America’s Hottest Real Estate Market Is Cooling Off
San Francisco, which had the greatest home value pick up in recent years, was the weakest U.S. real estate market in the first quarter of this year, where annual prices fell for the first time since 2011.
Single-family house prices in San Francisco, Redwood City, and South San Francisco fell 2.5 percent, according to a report by the Federal Housing Finance Agency (FHFA). Meanwhile, home values in the United States rose 6 percent from a year earlier.
Although mortgage rates had risen late last year, there was no slowdown in house price appreciation across the country during the fourth quarter, said FHFA Deputy Chief Economist Andy Leventis in a video.
“Throughout the first quarter of this year, mortgages rates remained at the slightly higher levels, but once again price appreciation remained quite strong,” he said.
Among the 100 largest metropolitan areas in the United States, value increase was the highest in the Grand Rapids-Wyoming, MI, with home prices rising nearly 14 percent year-on-year.
And the three states that had the highest annual appreciation were District of Columbia, Colorado, and Idaho.
The FHFA index only takes into account purchases financed with mortgage loans that conform to Fannie Mae and Freddie Mac standards. Hence the FHFA index may not represent all homebuyers.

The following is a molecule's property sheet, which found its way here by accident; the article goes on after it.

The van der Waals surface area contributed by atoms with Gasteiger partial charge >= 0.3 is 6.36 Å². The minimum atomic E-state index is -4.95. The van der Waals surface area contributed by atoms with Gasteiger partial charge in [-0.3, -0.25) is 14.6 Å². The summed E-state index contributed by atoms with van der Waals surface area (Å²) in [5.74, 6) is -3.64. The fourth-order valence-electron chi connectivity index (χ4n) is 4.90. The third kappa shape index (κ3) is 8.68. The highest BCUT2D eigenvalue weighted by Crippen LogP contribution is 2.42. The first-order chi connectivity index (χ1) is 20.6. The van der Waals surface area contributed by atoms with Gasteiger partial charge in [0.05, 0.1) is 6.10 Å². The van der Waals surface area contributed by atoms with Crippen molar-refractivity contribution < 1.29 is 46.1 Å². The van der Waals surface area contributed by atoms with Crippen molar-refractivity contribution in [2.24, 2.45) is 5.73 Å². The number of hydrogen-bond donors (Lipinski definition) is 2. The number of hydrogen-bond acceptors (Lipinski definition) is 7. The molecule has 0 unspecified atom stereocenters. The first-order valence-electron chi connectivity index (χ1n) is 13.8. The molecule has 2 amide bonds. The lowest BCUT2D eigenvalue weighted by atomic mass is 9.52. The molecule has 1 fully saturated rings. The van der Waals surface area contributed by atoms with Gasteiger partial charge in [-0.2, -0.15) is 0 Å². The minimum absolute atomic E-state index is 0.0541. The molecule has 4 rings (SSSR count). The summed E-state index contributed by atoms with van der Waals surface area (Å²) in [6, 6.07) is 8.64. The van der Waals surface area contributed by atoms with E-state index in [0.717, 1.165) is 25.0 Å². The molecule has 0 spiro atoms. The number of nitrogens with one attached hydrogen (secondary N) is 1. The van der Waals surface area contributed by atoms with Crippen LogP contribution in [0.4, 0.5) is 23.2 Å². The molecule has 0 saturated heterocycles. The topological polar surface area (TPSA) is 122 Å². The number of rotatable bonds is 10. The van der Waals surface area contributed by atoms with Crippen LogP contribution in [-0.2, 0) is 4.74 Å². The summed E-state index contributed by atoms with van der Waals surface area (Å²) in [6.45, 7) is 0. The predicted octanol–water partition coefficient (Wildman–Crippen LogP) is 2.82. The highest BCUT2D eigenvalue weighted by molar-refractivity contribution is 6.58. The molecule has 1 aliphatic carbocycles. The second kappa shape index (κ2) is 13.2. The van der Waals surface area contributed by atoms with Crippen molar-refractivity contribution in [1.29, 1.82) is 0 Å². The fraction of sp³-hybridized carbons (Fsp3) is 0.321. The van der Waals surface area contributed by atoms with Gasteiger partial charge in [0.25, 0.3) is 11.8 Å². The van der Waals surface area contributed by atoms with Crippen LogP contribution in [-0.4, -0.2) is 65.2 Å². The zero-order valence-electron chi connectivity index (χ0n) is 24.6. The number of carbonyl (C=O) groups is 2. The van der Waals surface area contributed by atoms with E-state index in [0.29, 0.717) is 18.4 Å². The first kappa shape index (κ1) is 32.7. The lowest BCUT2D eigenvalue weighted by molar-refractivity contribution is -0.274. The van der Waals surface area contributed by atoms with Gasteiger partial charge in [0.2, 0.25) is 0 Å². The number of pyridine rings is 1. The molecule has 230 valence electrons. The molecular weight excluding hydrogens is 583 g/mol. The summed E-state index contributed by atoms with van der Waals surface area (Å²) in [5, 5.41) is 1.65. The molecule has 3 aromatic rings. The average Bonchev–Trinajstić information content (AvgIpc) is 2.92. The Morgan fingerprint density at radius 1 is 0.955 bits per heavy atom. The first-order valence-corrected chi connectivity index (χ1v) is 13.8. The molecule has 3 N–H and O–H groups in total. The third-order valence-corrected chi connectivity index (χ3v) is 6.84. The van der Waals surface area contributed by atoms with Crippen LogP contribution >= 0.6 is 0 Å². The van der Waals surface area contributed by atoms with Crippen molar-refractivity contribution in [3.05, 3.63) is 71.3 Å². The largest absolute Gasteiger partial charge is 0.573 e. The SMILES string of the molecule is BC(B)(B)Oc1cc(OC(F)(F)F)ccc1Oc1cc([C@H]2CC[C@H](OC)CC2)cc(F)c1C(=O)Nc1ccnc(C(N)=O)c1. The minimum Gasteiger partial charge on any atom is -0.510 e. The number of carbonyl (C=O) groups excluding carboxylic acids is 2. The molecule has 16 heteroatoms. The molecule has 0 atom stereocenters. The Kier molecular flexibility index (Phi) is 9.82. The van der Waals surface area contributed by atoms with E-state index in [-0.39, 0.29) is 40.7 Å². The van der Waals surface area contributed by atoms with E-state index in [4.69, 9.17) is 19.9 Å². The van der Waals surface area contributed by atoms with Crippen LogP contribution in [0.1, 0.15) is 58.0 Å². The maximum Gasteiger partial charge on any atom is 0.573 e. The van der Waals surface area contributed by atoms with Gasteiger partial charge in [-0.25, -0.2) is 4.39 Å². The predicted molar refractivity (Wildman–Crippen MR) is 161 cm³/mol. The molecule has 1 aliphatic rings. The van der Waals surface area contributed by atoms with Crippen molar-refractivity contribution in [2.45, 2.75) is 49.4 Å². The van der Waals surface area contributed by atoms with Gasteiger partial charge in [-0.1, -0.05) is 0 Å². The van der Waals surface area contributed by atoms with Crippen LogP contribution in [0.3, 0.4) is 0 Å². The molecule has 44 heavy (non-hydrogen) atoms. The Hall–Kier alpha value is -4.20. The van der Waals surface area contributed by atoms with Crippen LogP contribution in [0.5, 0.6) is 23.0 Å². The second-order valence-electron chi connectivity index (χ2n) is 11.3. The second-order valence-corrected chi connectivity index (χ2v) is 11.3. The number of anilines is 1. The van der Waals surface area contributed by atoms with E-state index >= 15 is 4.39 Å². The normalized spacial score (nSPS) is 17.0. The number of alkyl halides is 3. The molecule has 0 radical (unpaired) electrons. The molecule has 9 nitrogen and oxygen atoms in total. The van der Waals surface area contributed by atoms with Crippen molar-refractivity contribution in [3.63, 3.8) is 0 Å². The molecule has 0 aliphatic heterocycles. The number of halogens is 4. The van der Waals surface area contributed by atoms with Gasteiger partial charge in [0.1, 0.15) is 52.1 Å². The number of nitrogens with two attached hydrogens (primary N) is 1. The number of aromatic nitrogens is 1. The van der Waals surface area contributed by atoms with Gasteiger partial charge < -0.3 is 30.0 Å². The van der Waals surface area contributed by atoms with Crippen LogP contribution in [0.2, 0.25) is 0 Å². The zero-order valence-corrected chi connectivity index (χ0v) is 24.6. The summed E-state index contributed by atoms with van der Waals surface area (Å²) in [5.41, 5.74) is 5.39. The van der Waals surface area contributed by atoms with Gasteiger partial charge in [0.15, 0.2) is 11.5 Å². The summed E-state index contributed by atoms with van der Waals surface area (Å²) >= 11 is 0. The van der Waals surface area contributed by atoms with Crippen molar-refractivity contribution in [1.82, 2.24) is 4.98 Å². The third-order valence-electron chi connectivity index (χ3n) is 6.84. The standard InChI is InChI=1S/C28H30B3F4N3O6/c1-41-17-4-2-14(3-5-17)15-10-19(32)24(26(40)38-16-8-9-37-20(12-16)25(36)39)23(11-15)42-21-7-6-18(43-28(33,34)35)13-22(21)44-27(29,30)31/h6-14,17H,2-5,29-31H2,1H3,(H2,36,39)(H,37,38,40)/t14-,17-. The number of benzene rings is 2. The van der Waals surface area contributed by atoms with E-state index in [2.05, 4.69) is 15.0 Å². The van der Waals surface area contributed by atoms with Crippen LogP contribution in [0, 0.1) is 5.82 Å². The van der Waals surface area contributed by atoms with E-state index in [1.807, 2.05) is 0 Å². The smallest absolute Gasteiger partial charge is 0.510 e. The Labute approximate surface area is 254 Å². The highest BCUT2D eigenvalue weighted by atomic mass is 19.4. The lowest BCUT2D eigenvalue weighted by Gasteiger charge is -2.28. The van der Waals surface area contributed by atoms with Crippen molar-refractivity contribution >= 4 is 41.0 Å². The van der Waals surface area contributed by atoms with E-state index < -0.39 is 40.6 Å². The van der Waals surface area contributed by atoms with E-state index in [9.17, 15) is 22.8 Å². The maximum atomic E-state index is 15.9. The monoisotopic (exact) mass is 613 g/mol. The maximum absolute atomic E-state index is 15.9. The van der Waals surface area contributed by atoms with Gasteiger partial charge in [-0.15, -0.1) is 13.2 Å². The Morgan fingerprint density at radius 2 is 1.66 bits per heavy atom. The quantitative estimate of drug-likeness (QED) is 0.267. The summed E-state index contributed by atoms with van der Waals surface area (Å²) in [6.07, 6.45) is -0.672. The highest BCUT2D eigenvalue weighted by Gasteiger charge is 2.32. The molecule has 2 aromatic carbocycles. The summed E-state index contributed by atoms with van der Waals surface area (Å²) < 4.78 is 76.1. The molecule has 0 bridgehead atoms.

Also, the 2.5 percent drop in the San Francisco region in the first quarter is relatively minor compared to a big rally in the last five years. However, it is still an important sign that San Francisco real estate market is finally slowing down, according to experts.
Home prices in San Francisco rose nearly 70 percent in the last five years, according to FHFA. The city’s booming technology industry fueled job growth and demand for homes. And the rate of housing construction fell behind the population growth in the city, making real estate unaffordable for homebuyers.
The median home price in the region was $1.1 million in the first quarter of this year, according to real estate website Trulia.
Bay Area Exodus
There are signs that the pace of growth in the Bay area may slow down further and may impact the inflated housing market.
The Bay Area Council, a public policy group, forecasts nearly 40 percent drop in the annual job growth in the region in 2017 compared to last year.
In addition, uncertainty over immigration policies has made it hard for companies to hire foreign workers, especially in Silicon Valley.
“We are seeing an increasing number of engineers who don’t want to live in this state of uncertainty. They are opting to go back home to India or China, or they are looking to work in Canada,” said Mike Grandinetti, chief marketing and corporate strategy officer at Reduxio, an IT firm based in Silicon Valley.
U.S. companies started to pull back on H-1B, non-immigrant visa, applications this year, resulting in a 16 percent drop compared to last year.
“We are seeing an increasing number of companies setting up operations in Vancouver, Canada, which is as close as you can get to Silicon Valley and still be outside of the United States,” Grandinetti said.
According to a poll by the Bay Area Council, a growing number of residents said they would like to leave the Bay area.
The poll, which was conducted among 1,000 residents, found that 40 percent of respondents led by millennials are considering leaving the Bay Area in the next few years. Cost of living, housing, and traffic were among the top issues listed by the residents.
The poll also found that 76 percent of respondents believe the housing shortage in the region is threatening the region’s economy.
By Emel Akan, Epoch Times